State Watch

NY ethics commission orders Andrew Cuomo to return book proceeds

AP-Richard Drew

A New York ethics board has ordered former Gov. Andrew Cuomo (D) to return the proceeds he received for his book about the COVID-19 pandemic.

The Joint Commission on Public Ethics voted 12 to 1 Tuesday on a resolution that will require Cuomo to give the profits he made from his book, titled “American Crisis: Leadership Lessons from the COVID-19 Pandemic,” to the office of New York Attorney General Letitia James (D).

Cuomo has 30 days to return the funds, according to the resolution.


If Cuomo “fails to make timely payment” as ordered by the commission, the resolution says “enforcement of such order is hereby referred to the Attorney General.”

James will be charged with “determin[ing] the identity of the appropriate recipient(s) of the Book Proceeds under the law, and distribut[ing] such funds accordingly,” according to the resolution.

The New York Times reported in May that Cuomo was set to receive a total of $5.1 million for his book.

The resolution comes nearly one month after the commission voted 12 to 1 to revoke its approval of Cuomo’s book deal. The ethics panel determined that Cuomo violated the agreement because state property, resources and personnel were used to prepare, write, edit and publish the book.

The commission also found that the book breached the agreement because it was “a work that was developed as part of Governor Cuomo’s job responsibilities and is substantially related to his job responsibilities.” The commission’s approval hinged on the book being “sufficiently unrelated to his job responsibilities so that authorship or the advice or material provided in the book could not be viewed as part of his job.”

“The Approval Request Letter for the Book submitted on behalf of Governor Cuomo contained material omissions and misrepresentations, and that each of said material omissions and misrepresentations, individually, constitutes a ground for revocation,” the commission wrote in a resolution last month.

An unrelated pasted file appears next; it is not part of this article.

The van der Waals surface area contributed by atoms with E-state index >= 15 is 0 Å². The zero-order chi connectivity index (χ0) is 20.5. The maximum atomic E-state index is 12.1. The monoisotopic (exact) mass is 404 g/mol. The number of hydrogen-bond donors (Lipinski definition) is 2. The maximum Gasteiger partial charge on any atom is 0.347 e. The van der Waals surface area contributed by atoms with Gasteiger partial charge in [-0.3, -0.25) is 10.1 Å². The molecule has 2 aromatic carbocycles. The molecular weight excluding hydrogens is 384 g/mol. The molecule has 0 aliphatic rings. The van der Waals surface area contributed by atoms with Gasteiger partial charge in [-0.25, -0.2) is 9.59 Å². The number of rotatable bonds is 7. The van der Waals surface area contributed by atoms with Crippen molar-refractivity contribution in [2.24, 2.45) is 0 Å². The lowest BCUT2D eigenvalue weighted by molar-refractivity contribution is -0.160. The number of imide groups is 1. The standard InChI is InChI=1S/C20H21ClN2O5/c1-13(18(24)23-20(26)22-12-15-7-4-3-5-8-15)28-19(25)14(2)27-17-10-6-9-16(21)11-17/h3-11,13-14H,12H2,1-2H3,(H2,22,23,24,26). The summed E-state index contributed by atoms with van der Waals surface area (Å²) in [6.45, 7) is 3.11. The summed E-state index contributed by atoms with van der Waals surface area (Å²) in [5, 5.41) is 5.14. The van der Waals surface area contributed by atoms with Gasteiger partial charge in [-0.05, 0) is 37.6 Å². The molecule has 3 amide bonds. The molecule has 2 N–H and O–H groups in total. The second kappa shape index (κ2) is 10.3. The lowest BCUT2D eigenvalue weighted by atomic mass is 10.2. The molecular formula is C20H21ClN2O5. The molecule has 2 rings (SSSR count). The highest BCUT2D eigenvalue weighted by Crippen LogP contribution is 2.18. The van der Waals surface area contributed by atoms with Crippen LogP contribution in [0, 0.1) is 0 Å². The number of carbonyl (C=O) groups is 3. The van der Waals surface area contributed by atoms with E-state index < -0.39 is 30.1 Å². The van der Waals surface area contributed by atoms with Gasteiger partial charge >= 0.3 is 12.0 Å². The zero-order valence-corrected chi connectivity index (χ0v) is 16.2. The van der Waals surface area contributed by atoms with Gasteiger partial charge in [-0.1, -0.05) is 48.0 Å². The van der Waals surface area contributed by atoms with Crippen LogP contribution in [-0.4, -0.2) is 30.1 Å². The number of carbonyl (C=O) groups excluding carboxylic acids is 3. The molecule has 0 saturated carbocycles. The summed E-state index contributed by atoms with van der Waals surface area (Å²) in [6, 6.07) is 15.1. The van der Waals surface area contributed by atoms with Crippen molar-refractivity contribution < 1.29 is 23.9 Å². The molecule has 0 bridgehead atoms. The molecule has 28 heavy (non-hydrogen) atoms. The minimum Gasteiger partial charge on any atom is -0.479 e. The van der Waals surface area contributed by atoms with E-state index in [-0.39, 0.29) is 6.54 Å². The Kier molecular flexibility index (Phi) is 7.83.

Following Tuesday’s order to return the proceeds from the book, however, may prove to be a difficult task, according to Spectrum 1 News. The former governor reportedly funneled $1 million of his profits into a blind trust fund for his daughters and made a donation of $500,000 to the United Way in the Capital Region.

According to Cuomo’s tax returns, which he made public in May, he had not received all of the $5.1 million he was subject to as per his contract with his publisher at that time, Spectrum 1 News reported.

Jim McGuire, an attorney for Cuomo, said the commission’s actions “are unconstitutional, exceed its own authority and appear to be driven by political interests rather than the facts and the law.”

“Should they seek to enforce this action, we’ll see them in court,” he added in a statement to The Hill.

The New York Assembly’s Judiciary Committee wrote in a report last month that Cuomo had utilized state resources, such as government personnel, to assist with his book project. The former governor and his staff, however, have argued that government staff who helped with the book were contributing on a volunteer basis.

Cuomo resigned from his post as New York governor on Aug. 24 after an investigation by James’s office concluded that Cuomo had sexually harassed multiple women.

This story was updated at 7:21 p.m.

Tags Andrew Cuomo Joint Commission on Public Ethics Letitia James

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